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Practice Of Self Control Leads One To Realize Unity With The Absolute – Hindu Teaching

The concept that the practice of self-control leads one to realize unity with the Absolute is a profound teaching in Hindu philosophy. This principle can be understood through various texts and practices within Hinduism, such as the teachings of the Bhagavad Gita, the Yoga Sutras of Patanjali, and the Upanishads.

Self-Control in Hindu Philosophy

Self-Control and the Mind:

Bhagavad Gita: In the Bhagavad Gita, Lord Krishna advises Arjuna on the importance of self-control (Sanskrit: dama) for spiritual growth. Krishna explains that controlling the mind and senses is crucial for achieving a higher state of consciousness and ultimately realizing one's unity with the divine (Brahman).

Example: Krishna says, "For him who has conquered the mind, the mind is the best of friends; but for one who has failed to do so, the mind will remain the greatest enemy" (Bhagavad Gita 6.6).

Yoga and Self-Discipline:

Yoga Sutras of Patanjali: Patanjali outlines the eight limbs of yoga, with Yama and Niyama being the first two, focusing on ethical discipline and self-control. These practices help purify the mind and body, preparing the practitioner for deeper meditation and realization of the self's unity with the Absolute.

Example: The Yamas include Ahimsa (non-violence), Satya (truthfulness), Asteya (non-stealing), Brahmacharya (celibacy or moderation), and Aparigraha (non-possessiveness). These practices cultivate self-control and help in transcending the ego.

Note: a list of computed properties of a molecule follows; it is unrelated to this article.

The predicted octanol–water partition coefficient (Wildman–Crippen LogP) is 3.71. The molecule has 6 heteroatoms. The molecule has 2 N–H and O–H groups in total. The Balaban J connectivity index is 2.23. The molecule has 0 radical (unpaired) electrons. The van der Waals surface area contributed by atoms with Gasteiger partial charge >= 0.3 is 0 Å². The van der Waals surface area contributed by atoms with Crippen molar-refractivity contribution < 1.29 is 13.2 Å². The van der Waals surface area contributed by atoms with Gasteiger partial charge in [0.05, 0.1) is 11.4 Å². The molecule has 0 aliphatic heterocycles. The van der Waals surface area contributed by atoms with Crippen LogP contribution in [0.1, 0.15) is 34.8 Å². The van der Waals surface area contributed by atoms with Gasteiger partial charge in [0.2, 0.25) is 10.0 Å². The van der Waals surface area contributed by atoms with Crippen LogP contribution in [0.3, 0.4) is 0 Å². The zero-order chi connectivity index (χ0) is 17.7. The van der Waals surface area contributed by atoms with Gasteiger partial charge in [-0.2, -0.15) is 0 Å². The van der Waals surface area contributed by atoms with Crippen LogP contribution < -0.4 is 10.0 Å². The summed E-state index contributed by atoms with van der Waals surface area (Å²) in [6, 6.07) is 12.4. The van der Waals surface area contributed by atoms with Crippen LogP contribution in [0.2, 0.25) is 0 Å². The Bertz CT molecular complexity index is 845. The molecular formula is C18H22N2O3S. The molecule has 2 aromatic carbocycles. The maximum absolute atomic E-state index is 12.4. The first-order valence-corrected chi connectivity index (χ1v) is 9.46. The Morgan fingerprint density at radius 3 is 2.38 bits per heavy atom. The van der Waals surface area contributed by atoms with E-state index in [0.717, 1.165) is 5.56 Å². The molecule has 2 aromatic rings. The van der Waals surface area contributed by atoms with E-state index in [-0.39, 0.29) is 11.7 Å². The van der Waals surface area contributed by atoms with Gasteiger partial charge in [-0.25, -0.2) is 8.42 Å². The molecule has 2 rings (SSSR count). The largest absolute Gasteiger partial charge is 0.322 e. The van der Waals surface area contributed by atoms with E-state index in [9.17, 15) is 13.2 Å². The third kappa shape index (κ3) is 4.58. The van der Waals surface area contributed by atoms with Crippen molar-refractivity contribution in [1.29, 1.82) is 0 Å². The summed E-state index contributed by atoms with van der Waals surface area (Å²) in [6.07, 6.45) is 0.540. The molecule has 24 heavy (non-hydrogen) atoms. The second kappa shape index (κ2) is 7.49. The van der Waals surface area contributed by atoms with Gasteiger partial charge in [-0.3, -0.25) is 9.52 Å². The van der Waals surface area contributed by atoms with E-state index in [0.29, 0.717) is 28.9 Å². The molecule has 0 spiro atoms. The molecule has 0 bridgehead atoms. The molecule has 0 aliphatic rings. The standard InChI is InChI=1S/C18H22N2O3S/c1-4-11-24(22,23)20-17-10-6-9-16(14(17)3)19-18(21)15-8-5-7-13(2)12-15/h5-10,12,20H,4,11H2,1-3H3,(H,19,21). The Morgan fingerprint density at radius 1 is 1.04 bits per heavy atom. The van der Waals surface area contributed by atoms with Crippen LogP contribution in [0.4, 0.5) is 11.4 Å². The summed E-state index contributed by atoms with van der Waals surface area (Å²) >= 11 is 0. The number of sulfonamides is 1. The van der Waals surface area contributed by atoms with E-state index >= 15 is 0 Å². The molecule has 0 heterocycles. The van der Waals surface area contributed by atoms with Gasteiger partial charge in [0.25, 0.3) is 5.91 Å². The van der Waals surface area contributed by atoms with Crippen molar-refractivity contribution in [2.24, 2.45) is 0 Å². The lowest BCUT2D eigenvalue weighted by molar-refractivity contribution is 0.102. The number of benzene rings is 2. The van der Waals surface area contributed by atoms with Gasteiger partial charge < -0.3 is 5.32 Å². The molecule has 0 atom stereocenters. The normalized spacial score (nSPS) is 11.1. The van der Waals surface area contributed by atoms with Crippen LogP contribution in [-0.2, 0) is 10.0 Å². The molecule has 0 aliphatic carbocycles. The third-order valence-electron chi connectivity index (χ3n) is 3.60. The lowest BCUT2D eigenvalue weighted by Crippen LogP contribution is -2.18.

The Upanishads and Realization of the Self:

Upanishads: These ancient texts emphasize the importance of self-control in attaining knowledge of the self (Atman) and its unity with the Absolute (Brahman). The Kathopanishad, for instance, discusses the necessity of subduing desires and controlling the senses to perceive the true nature of reality.

Example: The Kathopanishad states, "When the five senses, along with the mind, remain still and the intellect is not active, that is known as the highest state" (Kathopanishad 2.3.10).

The Path to Unity with the Absolute

Purification of the Mind: Self-control helps in purifying the mind by reducing distractions and attachments that cloud one's perception. A purified mind can focus inwardly and realize the inner self's connection with the universal consciousness.

Detachment and Liberation: Practicing self-control leads to detachment from material desires and the ego. This detachment is essential for attaining Moksha (liberation), the realization of one's unity with the Absolute. By transcending the ego and desires, one can experience the non-dual nature of reality.

Inner Peace and Equanimity: Self-control fosters inner peace and equanimity, which are necessary for deep meditation and spiritual insight. A balanced and controlled mind is more capable of experiencing the profound states of consciousness where the individual self merges with the Absolute.

Practical Application

Daily Practices: Incorporating self-control in daily life can involve practices such as meditation, ethical living, mindful consumption, and self-discipline in thoughts and actions.

Spiritual Disciplines: Engaging in regular spiritual disciplines like prayer, chanting, and study of sacred texts can strengthen one's resolve and understanding of self-control's role in spiritual growth.

In conclusion, the practice of self-control in Hindu teaching is not merely about restraint but is a transformative process that aligns the individual's consciousness with the ultimate reality, leading to the realization of unity with the Absolute.